Esquire Discovers The Thrill Of Taking Flight In A í40s-era Breitling DC-3 Airplane
As it turns out, vintage isnít limited to watches.
BY Daniel Goh | Jun 21, 2017 | Feature
It’s a Sunday morning. I am on board an airplane with cramped seats, no air conditioning, no inflight service and a barely functioning lavatory. On either side of me are loud propeller engines droning away. If it were any other flight, I would be trolling the airline company on their social media page by now. But this experience is one of the coolest that I’ve had in recent years. Why? Because the Breitling DC-3 that I am on is undeniably one of the most historic aircrafts in the world, and flying in a piece of mechanical machinery that is 77 years old really gives me an insight into how far technology has come.
It wasn’t always known as the Breitling DC-3. The plane is a Douglas DC-3 that was first introduced in 1935. Just to give you an idea of how different it was back then, when Douglas built this passenger plane, it was in direct competition with the railways of America. But soon after, World War II began, and suddenly, there was a need for an aircraft that could reliably transport soldiers, so Douglas was commissioned to build more DC-3s. Sixteen thousand planes were built all over the world during the WWII, and at its height, Douglas could manufacture one of these planes in two hours. Now you can see why I am excited to be on a barebones plane such as this, to fly in the same type of aircraft that was used during the Normandy landings, being in the same space that the US Airborne division occupied.
This particular DC-3 was a result of a restoration partly sponsored by Breitling. The maiden flight was on March 9, 1940, and on the same date, 77 years later, the airplane kicked off its world tour to visit 28 countries and 55 cities over the course of six months. Following its first flight in 1940, this DC-3 was subsequently drafted into the army from 1942 to 1944 where it served as a carrier plane ferrying soldiers from Canada to Iceland. According to Francisco Agullo, our pilot for the Malaysian leg of the journey, on one of the flights, the Breitling DC-3 received reports of an enemy U-boat in the vicinity. Not built as a fighter, the commander of the unit was still adamant to at least try and take on the enemy ship. And so, the soldiers armed themselves with bombs, got on the plane and were told that if they spotted the submarine, the pilots were to open the cargo hatch which would allow the soldiers to drop their bombs. Suffice to say, the mission was uneventful, and after the war, in 1946, the plane went back to being a commercial plane flying passengers from Florida to the Bahamas.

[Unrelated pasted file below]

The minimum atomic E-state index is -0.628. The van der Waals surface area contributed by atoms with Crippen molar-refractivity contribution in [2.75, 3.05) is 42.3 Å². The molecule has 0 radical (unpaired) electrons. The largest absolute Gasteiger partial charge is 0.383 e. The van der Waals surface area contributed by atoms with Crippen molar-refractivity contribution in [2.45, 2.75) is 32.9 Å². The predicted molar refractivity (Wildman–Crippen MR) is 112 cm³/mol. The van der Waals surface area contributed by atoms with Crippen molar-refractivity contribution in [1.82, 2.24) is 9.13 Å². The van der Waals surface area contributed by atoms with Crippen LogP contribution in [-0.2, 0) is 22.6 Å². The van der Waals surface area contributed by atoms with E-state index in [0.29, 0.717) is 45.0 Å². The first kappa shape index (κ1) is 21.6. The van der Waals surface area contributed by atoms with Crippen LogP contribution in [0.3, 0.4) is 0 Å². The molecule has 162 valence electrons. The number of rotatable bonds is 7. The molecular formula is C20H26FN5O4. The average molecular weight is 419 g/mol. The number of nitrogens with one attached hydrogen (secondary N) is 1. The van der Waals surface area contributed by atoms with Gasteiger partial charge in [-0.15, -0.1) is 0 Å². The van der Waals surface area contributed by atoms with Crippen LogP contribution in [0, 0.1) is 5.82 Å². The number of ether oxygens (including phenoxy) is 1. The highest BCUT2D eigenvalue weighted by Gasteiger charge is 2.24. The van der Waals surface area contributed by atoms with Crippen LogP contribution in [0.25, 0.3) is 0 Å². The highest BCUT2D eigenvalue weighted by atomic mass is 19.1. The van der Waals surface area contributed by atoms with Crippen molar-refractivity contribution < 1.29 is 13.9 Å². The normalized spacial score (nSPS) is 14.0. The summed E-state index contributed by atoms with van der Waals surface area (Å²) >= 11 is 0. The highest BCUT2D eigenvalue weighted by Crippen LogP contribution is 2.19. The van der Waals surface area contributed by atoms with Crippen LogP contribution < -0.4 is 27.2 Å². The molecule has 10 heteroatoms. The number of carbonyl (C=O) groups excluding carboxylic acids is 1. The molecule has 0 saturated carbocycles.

1988 was the last commercial flight for the Breitling DC-3, but since leaving the factory in 1940, the plane has logged over 75,000 hours of flight time to date. As a comparison, Agullo tells me that most modern planes are scrapped when they hit the 60,000-to 70,000-hour mark. It’s not easy maintaining a seven-decade-old plane. “The ratio for maintenance is about 100 hours of work for every one hour of flight, and of the 16,000 that were built, there are not more than 150 flight-worthy DC-3s left in the world,” Agullo explains. If this plane manages to circumnavigate the globe and make it back to Switzerland in one piece, it will be the oldest aircraft in the world to accomplish this feat.
So, there I am, at a cruising altitude of 609.6m above sea level, taking in the gorgeous Kuala Lumpur skyline, with the Petronas Twin Towers perilously close at 451.9m tall. In many ways, the DC-3 reminds me of a mechanical watch. There is a hell of a lot of work that goes into take-offs and landings; instead of pushing buttons, the pilots pull one lever to extend and retract the landing gear, and they engage another lever to maintain the plane’s cruising speed of 130 knots or 241kmh. But knowing that you are flying the exact same way that they used to 77 years ago is something quite spectacular. Much like a modern-day mechanical watch, the components may be new, but the basic premise of the movement is the same as it has been since the mid-19th century.
In order to make some of the longer legs of its journey, the Breitling DC-3 had to cut down the passenger capacity by half to make way for additional fuel storage. Fourteen seats are available for flight crew and passengers, and, of course, a permanent fixture within the plane is a special shipment of 500 Breitling Navitimer watches that are part of a limited-edition DC-3 World Tour collection. These 46mm Navitimer 01s are made with steel cases and powered by the Breitling Calibre 01 movement. Each watch has the World Tour insignia engraved on the caseback and will be delivered with a certificate signed by the flight captain.
The toughest part for any pilot would probably be the take-off and landing (barring any emergencies midflight), but as old as the plane may be, I experience one of the smoothest landings ever. This tells me that if the engineering is spot-on during its conception, even 70-odd years later, with the right maintenance, a product will still work flawlessly. This is probably the same statement that Breitling wants to make for its watches by initiating this partnership for the Breitling DC-3.
This article was first published in the print edition of Esquire Singapore, June/July 2017.